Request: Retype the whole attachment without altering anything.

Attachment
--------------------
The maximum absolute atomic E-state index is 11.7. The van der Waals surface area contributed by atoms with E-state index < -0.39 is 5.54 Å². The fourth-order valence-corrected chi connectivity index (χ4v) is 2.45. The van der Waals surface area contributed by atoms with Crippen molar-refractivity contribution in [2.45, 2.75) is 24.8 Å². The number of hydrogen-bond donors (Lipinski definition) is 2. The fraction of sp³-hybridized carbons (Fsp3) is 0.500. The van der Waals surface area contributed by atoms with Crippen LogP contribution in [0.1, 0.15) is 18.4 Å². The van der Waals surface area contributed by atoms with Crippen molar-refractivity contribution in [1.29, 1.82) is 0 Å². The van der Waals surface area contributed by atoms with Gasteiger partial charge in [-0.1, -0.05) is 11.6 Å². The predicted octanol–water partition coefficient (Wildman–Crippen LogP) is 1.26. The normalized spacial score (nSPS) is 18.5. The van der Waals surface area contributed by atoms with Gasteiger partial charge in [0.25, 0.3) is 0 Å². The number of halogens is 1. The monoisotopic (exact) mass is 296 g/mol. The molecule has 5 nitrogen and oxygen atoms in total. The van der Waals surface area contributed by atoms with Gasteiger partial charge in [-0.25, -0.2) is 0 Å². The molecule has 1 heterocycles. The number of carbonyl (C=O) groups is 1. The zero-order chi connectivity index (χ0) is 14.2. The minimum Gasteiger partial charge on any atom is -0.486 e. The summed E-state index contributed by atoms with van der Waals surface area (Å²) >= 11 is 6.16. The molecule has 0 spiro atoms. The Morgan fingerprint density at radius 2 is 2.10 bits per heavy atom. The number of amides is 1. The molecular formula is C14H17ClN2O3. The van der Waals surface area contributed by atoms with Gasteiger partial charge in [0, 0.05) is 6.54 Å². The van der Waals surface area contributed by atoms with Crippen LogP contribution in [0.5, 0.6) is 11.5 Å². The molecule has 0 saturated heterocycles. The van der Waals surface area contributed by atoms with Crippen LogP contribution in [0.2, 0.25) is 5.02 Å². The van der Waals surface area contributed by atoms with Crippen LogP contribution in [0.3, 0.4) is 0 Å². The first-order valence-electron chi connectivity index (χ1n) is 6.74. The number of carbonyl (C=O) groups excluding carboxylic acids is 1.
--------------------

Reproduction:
The maximum absolute atomic E-state index is 11.7. The van der Waals surface area contributed by atoms with E-state index < -0.39 is 5.54 Å². The fourth-order valence-corrected chi connectivity index (χ4v) is 2.45. The van der Waals surface area contributed by atoms with Crippen molar-refractivity contribution in [2.45, 2.75) is 24.8 Å². The number of hydrogen-bond donors (Lipinski definition) is 2. The fraction of sp³-hybridized carbons (Fsp3) is 0.500. The van der Waals surface area contributed by atoms with Crippen LogP contribution in [0.1, 0.15) is 18.4 Å². The van der Waals surface area contributed by atoms with Crippen molar-refractivity contribution in [1.29, 1.82) is 0 Å². The van der Waals surface area contributed by atoms with Gasteiger partial charge in [-0.1, -0.05) is 11.6 Å². The predicted octanol–water partition coefficient (Wildman–Crippen LogP) is 1.26. The normalized spacial score (nSPS) is 18.5. The van der Waals surface area contributed by atoms with Gasteiger partial charge in [0.25, 0.3) is 0 Å². The number of halogens is 1. The monoisotopic (exact) mass is 296 g/mol. The molecule has 5 nitrogen and oxygen atoms in total. The van der Waals surface area contributed by atoms with Gasteiger partial charge in [-0.25, -0.2) is 0 Å². The molecule has 1 heterocycles. The number of carbonyl (C=O) groups is 1. The zero-order chi connectivity index (χ0) is 14.2. The minimum Gasteiger partial charge on any atom is -0.486 e. The summed E-state index contributed by atoms with van der Waals surface area (Å²) >= 11 is 6.16. The molecule has 0 spiro atoms. The Morgan fingerprint density at radius 2 is 2.10 bits per heavy atom. The number of amides is 1. The molecular formula is C14H17ClN2O3. The van der Waals surface area contributed by atoms with Gasteiger partial charge in [0, 0.05) is 6.54 Å². The van der Waals surface area contributed by atoms with Crippen LogP contribution in [0.5, 0.6) is 11.5 Å². The molecule has 0 saturated heterocycles. The van der Waals surface area contributed by atoms with Crippen LogP contribution in [0.2, 0.25) is 5.02 Å². The van der Waals surface area contributed by atoms with Crippen LogP contribution in [0.3, 0.4) is 0 Å². The first-order valence-electron chi connectivity index (χ1n) is 6.74. The number of carbonyl (C=O) groups excluding carboxylic acids is 1.